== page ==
#QueerPopUpHealingSessions: A Space For Queer Healing

A place among nature for queer people to be safe, happy and focus on healing. This is what the the Queer Pop Up Healing Sessions wants to create. In an interview with The Daily Vox, one of its founders, Lindiwe Dhlamini said spaces for queers to just be are few and far between. Queers either gather for protests, at Pride which continues to have race and class issues or at events with lots of alcohol. The Daily Vox spoke with Dhlamini about the sessions.

What are the Queer Healing Pop Up Sessions?
The idea is for queers to gather among nature to heal themselves, heal others and be happy, Dhlamini said. “We get all the queer people together and find out what it is that they do to get out of bed. We asked them to share those ideas with everybody else at the session. We all give tips to each other on how we survive daily violences as queer bodies. We encourage people to bring poems that they write when they’re feeling better or songs that motivate them to get out of bed, pick-me-up songs. We write positive affirmations. Heal us while we heal each other and have fun doing it,” they said.

However, attendants are asked to adhere to the rules which include intersectionality, security, consent, confidentiality, and trying to avoid triggering other people.

Who can attend the sessions?
The sessions are for people who identify as members of the LGBTQI+ community or as non-binary. “A few allies wanted to join us but we refused for the sake of the members” Dhlamini said. They said they are trying to avoid the ignorance and violence can bring to a space.

When did you get the idea to start it?
After the student protests in 2015 and 2016, Dhlamini suffered a lot of trauma. Their academics and social life suffered and anxiety and depression became a daily struggle. Counselling sessions were unaffordable. The University of Cape Town offers Student Wellness services however these aren’t readily accessible. Either there is a long waiting list or black therapists are resigning. “There’s always that problem when you have to speak to someone outside of your race and they don’t understand certain things. There’s always a disconnect because of the class issue, because of the race issue. Sometime it’s an issue of gender,” Dhlamini said.

At the beginning of the semester, Dhlamini and their friend Tandile Mbatsha started early morning hikes with the intention of healing themselves. “It started to become like second nature to wake up early in the morning and do these walks. We saw the change this was bringing into our life. We were feeling much more positive about things, feeling much lighter, we were able to self care much better than we used to,” Dhlamini said.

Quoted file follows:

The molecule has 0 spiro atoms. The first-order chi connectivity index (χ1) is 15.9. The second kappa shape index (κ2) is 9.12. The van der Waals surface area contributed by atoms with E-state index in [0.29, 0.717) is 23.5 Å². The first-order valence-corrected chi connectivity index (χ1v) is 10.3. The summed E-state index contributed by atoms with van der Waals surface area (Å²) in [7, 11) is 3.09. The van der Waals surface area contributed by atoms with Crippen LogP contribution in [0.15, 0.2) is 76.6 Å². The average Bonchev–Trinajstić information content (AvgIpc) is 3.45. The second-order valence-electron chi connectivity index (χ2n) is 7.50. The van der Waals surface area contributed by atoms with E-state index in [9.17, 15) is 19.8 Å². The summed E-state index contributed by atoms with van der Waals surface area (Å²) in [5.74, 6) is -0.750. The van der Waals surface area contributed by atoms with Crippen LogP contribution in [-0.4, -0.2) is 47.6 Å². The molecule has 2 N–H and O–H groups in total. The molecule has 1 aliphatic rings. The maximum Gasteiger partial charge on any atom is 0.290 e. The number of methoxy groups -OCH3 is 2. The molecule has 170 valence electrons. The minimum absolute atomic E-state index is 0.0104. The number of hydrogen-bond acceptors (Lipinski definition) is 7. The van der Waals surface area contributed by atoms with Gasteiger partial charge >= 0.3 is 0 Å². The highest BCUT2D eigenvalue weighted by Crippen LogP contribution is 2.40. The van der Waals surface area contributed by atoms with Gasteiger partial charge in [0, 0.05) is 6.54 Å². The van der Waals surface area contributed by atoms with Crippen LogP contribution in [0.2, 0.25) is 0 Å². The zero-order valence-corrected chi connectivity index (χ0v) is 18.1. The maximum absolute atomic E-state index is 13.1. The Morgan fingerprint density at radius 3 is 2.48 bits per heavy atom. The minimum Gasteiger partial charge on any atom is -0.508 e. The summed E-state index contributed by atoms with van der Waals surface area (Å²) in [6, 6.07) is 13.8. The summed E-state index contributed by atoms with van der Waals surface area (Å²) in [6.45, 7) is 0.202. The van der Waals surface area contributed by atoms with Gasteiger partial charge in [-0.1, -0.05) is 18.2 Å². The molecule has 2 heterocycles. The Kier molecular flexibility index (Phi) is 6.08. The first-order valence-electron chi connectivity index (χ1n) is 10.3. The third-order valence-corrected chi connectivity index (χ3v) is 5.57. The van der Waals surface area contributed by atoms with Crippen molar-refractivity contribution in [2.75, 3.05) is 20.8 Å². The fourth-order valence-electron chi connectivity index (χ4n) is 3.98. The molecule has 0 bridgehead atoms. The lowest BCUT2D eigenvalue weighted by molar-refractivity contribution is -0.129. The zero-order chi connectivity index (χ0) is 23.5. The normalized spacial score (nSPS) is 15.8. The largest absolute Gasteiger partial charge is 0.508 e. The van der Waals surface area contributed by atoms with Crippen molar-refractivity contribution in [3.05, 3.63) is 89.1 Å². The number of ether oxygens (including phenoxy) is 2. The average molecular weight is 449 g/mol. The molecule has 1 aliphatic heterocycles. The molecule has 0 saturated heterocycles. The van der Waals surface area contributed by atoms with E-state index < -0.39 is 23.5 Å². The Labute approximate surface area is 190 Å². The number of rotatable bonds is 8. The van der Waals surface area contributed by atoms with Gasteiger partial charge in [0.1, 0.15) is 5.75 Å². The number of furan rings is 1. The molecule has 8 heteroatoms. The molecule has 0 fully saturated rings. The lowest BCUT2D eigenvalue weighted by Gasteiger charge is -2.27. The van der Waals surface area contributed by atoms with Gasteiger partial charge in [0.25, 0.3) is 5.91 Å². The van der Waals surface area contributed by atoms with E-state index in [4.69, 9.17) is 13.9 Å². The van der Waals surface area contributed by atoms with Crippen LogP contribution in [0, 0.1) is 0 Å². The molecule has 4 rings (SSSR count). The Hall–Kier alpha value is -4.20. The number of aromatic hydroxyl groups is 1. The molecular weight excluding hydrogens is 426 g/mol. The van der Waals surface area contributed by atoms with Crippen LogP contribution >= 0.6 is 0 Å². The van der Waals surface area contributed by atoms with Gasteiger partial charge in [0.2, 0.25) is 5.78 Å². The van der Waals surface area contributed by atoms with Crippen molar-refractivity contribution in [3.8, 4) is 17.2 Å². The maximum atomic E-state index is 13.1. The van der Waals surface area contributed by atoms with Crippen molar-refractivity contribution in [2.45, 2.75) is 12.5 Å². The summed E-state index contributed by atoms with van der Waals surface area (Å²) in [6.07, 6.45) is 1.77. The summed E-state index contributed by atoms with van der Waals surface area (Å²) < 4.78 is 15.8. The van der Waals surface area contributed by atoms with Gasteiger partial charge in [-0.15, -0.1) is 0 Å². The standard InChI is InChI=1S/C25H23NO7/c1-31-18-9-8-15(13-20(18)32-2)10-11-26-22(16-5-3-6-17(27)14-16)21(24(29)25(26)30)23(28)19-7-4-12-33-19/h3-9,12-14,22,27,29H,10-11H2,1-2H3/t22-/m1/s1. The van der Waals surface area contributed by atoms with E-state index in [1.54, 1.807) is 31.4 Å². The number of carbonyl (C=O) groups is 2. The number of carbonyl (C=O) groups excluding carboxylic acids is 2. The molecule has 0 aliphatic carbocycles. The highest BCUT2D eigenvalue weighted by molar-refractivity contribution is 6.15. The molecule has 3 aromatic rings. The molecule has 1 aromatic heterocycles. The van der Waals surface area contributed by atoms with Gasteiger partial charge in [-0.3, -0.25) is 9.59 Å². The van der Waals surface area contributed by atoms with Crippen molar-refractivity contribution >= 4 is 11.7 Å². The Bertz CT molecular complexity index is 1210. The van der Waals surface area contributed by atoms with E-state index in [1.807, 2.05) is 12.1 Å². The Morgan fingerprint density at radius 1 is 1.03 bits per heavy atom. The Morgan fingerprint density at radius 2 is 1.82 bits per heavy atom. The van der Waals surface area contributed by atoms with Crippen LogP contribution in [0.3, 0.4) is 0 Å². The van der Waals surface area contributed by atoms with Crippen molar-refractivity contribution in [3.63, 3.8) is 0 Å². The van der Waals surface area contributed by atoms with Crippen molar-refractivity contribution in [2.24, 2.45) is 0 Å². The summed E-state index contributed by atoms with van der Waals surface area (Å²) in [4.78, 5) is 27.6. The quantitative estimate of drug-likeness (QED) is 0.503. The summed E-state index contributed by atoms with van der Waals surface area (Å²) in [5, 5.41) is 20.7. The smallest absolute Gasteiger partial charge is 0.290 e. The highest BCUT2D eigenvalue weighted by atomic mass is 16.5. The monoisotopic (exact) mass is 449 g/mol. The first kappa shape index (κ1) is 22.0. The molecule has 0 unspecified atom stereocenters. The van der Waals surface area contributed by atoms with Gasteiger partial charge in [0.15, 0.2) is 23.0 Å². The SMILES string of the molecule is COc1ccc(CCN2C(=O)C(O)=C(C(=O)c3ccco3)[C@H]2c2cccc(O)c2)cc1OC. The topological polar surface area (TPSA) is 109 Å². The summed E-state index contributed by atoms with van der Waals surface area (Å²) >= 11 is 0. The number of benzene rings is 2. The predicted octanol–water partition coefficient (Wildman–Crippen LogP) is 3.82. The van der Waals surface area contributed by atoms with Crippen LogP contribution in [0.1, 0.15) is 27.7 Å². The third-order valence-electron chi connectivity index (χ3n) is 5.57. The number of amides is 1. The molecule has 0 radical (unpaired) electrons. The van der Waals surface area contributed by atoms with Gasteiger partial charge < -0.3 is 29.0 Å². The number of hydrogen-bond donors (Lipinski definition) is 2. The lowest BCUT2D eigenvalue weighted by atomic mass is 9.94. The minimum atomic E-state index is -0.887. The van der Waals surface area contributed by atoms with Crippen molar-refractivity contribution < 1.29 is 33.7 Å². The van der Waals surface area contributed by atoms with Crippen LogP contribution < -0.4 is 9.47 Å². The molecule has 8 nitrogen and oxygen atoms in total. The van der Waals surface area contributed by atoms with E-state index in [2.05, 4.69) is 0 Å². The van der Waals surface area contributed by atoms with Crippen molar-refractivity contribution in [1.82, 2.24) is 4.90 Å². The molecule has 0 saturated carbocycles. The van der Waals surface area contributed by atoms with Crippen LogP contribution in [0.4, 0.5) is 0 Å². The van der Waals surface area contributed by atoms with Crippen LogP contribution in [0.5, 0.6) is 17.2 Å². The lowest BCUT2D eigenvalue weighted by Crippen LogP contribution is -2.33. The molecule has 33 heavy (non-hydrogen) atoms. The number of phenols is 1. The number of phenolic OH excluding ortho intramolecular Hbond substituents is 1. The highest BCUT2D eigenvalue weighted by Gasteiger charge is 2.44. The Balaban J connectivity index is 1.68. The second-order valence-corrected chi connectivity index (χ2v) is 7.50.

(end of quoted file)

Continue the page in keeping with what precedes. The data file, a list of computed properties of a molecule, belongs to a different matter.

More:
One day in their hike, the two decided to take a detour and wander into the forest and noticed some areas in their surroundings which would be perfect for people to just calm down. They had the idea to invite other queer people to heal each other in nature. Dhlamini and Mbatsha, along with Thembela Dick and Kyle Linde then started Queer Pop Up Healing Sessions.

Why are these spaces necessary for queers?
“I’m tired of the narrative around queerness, around gender non-binary people, around LGBTI people. It’s always sad. It’s about pain, violence, trauma, no one is ever normalising healing. I wanted to change the narrative,” Dhlamini said.

“I wanted to log in online and hear about queer people being happy, queer people healing not a lesbian has been raped, a gay man has been refused marriage, a transwoman has been murdered. All of those things are triggering. As queer bodies, we are going through our own anxieties and reading such things online – where you might go to escape – just re-triggers you. We want healing to be fashionable. We want people to have a healthy emotional state,” they added.

How did the first session go?
Chapter one or the first session of the healing session took place on July 21. Dhlamini said while the response was good, the turnout was less than expected as many people were still not back at campus from the holidays.

The reason they held it last week was because it was before the beginning of the second semester. “We wanted people to enter the second semester on a fresh, clear note,” Dhlamini said. “We know entering the university space is triggering. We’ve been shot at on those campuses. We still go there everyday to get education,” they added.

When will you host the sessions?
There isn’t a set schedule for the sessions. “The idea is that we make them pop up because anxiety and depression pops up on us. Anxiety and depression don’t call and say I’ll be popping up tomorrow. It comes unexpectedly. We want the sessions to pop up unexpectedly and normalise healing,” Dhlamini said.

Where will the sessions take place?
The sessions take place in a secret location. The meeting location is revealed on social media and then attendants are moved to a secret location. There are protective measures to ensure the safety of the people attending these sessions from the violence that they’re trying to get away from, Dhlamini said.

The next session is on Saturday, July 28. To attend, or just to be part of the healing join the group on Facebook or follow the hashtag #QueerPopUpHealingSessions on Twitter.

Pictures by Thembela Dick